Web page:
OK, it’s not really called that. I’m reading a “new” Sherlock Holmes story, written in 2001 by, supposedly, John H. Watson and Robert E. McClellan. I picked it up in a charity shop at the weekend and couldn’t resist the promise of a new mystery. It’s actually called Sherlock Holmes and the Skull of Death (how, already, very unHolmesian) and it’s apparently got something to do with Piltdown Man, a true story that’s genuinely interesting in its own right and doesn’t need dramatising.
Anyway, it’s rubbish. I heartily whatever-the-opposite-of-recommend-is it. It’s full of anachronisms and Americanisms that could easily have been edited out and just weren’t. The characters of Holmes and Watson have undergone a complete transformation and, most heinously of all, Sir Arthur Conan Doyle appears as a character in it (Watson’s literary agent – it could have been a nice idea, had it been done better, but it wasn’t).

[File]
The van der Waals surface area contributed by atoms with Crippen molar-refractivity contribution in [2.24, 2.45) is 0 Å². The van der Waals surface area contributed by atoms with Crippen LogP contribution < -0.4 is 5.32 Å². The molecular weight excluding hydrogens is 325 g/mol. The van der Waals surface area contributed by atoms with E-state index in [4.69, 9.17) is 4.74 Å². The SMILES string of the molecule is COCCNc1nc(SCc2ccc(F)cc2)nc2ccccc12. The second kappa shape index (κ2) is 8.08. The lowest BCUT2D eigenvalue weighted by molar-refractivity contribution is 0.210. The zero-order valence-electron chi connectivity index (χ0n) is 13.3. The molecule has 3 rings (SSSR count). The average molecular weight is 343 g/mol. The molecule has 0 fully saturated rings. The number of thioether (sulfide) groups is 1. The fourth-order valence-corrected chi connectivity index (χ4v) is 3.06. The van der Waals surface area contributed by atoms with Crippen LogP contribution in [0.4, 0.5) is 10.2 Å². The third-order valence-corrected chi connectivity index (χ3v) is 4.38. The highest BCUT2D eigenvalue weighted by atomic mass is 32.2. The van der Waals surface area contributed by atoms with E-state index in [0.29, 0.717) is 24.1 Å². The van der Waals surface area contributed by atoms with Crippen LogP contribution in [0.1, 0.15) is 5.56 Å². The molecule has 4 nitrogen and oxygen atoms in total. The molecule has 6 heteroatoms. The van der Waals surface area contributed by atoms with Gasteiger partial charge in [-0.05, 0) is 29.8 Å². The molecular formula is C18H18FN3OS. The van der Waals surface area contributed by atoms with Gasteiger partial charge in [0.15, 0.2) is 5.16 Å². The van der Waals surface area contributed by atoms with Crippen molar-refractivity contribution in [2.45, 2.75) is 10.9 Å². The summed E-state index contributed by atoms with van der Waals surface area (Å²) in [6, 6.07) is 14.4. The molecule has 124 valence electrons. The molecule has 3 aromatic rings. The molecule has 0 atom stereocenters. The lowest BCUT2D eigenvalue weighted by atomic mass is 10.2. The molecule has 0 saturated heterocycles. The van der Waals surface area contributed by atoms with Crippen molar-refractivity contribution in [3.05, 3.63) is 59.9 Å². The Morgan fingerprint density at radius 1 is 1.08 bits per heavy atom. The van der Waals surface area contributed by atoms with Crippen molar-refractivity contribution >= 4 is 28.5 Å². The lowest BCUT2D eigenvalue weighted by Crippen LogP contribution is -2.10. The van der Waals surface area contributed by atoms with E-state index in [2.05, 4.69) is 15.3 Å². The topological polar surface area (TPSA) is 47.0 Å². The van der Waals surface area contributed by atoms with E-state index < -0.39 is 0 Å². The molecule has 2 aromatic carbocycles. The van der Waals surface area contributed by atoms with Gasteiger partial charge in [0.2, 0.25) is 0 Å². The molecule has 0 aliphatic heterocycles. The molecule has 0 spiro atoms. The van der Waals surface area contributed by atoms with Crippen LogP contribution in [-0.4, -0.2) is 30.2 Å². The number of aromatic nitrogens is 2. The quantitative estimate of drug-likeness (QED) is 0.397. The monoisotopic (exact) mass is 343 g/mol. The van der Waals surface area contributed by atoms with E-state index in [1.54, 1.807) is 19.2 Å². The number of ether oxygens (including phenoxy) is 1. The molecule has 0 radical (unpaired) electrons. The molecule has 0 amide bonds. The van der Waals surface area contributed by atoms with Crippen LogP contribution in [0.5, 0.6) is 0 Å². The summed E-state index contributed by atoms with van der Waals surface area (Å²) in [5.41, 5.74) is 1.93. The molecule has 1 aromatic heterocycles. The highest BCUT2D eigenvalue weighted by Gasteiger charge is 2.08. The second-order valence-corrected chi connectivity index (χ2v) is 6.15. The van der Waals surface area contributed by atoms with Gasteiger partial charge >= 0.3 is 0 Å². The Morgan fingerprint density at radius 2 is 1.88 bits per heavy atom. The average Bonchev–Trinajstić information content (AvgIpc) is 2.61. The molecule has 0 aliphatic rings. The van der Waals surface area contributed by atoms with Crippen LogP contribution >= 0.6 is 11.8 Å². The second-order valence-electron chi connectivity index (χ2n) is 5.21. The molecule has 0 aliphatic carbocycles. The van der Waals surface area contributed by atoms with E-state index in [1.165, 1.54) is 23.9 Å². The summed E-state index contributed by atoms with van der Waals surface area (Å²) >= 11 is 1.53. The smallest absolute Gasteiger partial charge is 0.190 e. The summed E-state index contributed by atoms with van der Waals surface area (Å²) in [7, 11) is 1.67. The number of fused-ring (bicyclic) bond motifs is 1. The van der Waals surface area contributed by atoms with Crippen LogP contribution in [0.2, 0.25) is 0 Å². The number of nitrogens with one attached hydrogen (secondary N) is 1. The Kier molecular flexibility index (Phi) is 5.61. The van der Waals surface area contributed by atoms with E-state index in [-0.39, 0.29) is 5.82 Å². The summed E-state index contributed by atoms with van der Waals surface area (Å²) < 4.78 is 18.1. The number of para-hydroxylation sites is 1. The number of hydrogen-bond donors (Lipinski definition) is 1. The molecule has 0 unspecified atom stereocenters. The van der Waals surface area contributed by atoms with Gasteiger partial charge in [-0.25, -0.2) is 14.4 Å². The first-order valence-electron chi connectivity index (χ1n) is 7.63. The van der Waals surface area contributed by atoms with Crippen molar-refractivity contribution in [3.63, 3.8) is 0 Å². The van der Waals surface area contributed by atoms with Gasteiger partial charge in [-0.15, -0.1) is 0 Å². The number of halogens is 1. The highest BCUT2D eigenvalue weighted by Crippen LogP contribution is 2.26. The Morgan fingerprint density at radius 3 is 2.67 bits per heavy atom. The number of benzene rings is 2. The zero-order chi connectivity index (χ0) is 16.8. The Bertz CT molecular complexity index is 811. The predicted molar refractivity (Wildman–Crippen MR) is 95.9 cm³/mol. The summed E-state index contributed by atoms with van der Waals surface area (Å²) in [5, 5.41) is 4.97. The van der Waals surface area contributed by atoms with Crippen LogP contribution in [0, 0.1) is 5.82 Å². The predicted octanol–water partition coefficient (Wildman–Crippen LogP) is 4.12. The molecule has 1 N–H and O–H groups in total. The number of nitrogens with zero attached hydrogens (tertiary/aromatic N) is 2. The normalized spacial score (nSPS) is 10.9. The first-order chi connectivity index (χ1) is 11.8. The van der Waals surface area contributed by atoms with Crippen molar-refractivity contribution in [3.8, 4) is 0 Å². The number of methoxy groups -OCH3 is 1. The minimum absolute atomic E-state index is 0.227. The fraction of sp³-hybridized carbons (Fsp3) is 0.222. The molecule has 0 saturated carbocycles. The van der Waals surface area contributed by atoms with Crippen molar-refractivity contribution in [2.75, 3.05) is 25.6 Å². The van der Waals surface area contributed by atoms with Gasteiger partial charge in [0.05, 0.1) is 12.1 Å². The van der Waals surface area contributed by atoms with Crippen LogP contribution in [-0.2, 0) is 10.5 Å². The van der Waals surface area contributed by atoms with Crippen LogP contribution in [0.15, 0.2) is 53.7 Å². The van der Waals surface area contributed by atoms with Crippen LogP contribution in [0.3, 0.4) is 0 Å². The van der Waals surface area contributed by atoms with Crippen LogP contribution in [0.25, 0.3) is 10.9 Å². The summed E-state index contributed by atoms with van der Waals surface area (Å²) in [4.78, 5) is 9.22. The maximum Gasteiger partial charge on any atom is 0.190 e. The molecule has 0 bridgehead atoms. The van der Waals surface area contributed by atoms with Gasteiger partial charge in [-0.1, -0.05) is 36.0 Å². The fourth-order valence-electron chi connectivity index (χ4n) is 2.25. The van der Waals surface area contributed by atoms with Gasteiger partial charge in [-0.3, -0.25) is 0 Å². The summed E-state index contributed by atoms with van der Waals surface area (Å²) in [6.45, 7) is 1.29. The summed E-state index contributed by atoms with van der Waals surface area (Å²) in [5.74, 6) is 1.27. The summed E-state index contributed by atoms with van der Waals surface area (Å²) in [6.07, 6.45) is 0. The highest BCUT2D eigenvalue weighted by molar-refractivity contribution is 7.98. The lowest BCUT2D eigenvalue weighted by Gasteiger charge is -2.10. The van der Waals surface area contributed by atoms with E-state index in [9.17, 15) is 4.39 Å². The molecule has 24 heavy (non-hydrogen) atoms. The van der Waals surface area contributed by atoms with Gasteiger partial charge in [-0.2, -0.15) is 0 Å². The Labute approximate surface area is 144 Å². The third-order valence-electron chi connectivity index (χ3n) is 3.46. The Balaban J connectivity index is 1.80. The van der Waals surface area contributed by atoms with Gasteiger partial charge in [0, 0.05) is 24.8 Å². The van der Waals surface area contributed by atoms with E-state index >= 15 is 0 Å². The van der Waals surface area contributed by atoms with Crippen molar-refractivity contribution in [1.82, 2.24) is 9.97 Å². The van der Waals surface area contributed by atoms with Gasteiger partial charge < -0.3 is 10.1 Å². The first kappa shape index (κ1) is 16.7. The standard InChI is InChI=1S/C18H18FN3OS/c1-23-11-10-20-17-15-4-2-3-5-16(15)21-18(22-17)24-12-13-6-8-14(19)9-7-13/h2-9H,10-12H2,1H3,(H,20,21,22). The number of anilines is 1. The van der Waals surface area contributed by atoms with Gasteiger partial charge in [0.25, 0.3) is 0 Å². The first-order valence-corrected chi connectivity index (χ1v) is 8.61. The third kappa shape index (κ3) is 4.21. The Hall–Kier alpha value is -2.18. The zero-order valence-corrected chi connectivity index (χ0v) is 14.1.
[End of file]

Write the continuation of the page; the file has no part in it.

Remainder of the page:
Even more oddly, the author uses CAPS to provide emphasis in his dialogue. These snippets are all from the same short passage:
“My mind is ever open to ALL sciences,” said Doyle.
“Some say they’ve found the fossils of EARLIEST man”
Holmes smiled, “What do YOU say, Sir Arthur?”
Doyle looked down his nose at Holmes. “Unline Dubois, I INVITE investigation of my belief.”
It’s barely English. I don’t think I’m going to make it to the end.